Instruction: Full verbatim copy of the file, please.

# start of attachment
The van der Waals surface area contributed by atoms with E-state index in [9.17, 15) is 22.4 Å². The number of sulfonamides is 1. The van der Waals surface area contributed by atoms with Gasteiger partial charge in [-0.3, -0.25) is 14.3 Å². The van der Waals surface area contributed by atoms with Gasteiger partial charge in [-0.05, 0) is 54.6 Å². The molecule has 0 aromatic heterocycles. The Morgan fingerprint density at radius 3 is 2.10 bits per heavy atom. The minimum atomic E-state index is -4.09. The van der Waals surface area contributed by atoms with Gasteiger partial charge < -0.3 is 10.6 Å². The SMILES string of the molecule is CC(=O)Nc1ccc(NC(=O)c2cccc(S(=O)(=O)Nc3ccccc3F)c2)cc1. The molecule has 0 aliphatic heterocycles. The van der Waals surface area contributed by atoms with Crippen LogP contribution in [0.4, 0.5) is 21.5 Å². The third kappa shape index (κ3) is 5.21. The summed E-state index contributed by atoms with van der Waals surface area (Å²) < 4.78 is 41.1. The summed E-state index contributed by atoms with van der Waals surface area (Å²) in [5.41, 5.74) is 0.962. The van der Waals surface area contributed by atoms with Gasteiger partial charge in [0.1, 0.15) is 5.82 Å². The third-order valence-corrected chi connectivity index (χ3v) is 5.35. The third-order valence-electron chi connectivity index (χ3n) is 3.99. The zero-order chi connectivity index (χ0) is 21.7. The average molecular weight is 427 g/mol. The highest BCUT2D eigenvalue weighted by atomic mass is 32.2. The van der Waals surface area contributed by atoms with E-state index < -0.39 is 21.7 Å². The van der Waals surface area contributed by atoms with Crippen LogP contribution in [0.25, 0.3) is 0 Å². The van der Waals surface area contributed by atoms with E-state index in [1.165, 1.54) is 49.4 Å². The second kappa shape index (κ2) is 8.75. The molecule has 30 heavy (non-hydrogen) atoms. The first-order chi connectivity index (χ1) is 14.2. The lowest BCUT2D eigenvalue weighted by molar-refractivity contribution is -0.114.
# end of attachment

The van der Waals surface area contributed by atoms with E-state index in [9.17, 15) is 22.4 Å². The number of sulfonamides is 1. The van der Waals surface area contributed by atoms with Gasteiger partial charge in [-0.3, -0.25) is 14.3 Å². The van der Waals surface area contributed by atoms with Gasteiger partial charge in [-0.05, 0) is 54.6 Å². The molecule has 0 aromatic heterocycles. The Morgan fingerprint density at radius 3 is 2.10 bits per heavy atom. The minimum atomic E-state index is -4.09. The van der Waals surface area contributed by atoms with Gasteiger partial charge < -0.3 is 10.6 Å². The SMILES string of the molecule is CC(=O)Nc1ccc(NC(=O)c2cccc(S(=O)(=O)Nc3ccccc3F)c2)cc1. The molecule has 0 aliphatic heterocycles. The van der Waals surface area contributed by atoms with Crippen LogP contribution in [0.4, 0.5) is 21.5 Å². The third kappa shape index (κ3) is 5.21. The summed E-state index contributed by atoms with van der Waals surface area (Å²) < 4.78 is 41.1. The summed E-state index contributed by atoms with van der Waals surface area (Å²) in [5.41, 5.74) is 0.962. The van der Waals surface area contributed by atoms with Gasteiger partial charge in [0.1, 0.15) is 5.82 Å². The third-order valence-corrected chi connectivity index (χ3v) is 5.35. The third-order valence-electron chi connectivity index (χ3n) is 3.99. The zero-order chi connectivity index (χ0) is 21.7. The average molecular weight is 427 g/mol. The highest BCUT2D eigenvalue weighted by atomic mass is 32.2. The van der Waals surface area contributed by atoms with E-state index < -0.39 is 21.7 Å². The van der Waals surface area contributed by atoms with Crippen LogP contribution in [0.25, 0.3) is 0 Å². The van der Waals surface area contributed by atoms with E-state index in [1.165, 1.54) is 49.4 Å². The second kappa shape index (κ2) is 8.75. The molecule has 30 heavy (non-hydrogen) atoms. The first-order chi connectivity index (χ1) is 14.2. The lowest BCUT2D eigenvalue weighted by molar-refractivity contribution is -0.114.